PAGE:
Fire safety questioned

| July 6, 2017

A recent study found no evidence that reduced-ignition propensity cigarettes helped curb the incidence of fires in the states where they were mandated.

Led by Carl Bonander at Karlstad University in Sweden and published in the journal Injury Prevention, the study analyzed data from several sources to examine the effectiveness of fire-safe cigarette laws in the U.S.

Although the researchers found some evidence of a reduction in deaths from fires caused by cigarettes after the laws were enacted, the effect of fire-safe cigarette laws disappeared when adjusted for other factors and trends that might influence the number of deaths.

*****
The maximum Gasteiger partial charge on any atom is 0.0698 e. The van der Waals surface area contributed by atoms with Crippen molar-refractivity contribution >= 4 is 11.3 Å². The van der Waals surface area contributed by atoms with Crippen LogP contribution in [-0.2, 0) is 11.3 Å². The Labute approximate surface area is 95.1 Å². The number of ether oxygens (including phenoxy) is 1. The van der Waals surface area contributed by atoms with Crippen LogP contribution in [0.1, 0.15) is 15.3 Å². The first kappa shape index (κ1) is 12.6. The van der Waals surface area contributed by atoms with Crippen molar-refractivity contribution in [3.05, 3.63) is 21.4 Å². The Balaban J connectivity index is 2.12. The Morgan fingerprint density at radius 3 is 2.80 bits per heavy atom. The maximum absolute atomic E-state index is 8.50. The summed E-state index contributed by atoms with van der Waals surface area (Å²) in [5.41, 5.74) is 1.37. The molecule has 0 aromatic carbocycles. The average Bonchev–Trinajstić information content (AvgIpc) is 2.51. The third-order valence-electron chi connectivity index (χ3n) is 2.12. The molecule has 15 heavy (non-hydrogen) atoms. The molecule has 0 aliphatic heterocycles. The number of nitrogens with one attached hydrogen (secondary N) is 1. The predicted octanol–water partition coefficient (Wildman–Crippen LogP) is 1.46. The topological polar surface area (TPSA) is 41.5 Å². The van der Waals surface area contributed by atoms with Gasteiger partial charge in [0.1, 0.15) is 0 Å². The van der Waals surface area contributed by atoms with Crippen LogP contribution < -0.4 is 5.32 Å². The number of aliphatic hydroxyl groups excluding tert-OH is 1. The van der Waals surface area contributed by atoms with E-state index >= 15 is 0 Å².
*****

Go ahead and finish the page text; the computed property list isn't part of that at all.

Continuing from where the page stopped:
While the estimates for cigarette-related fire deaths were significant under some specifications, they were not “robust” to the inclusion of state-specific trends or comparisons to effects on other cause-determined fires, according to the report.

Bonander said smoking-related fires are one of the most common causes of fire deaths in the U.S., Fire- safe cigarettes, he said, “are an interesting and innovative way to combat this problem.”

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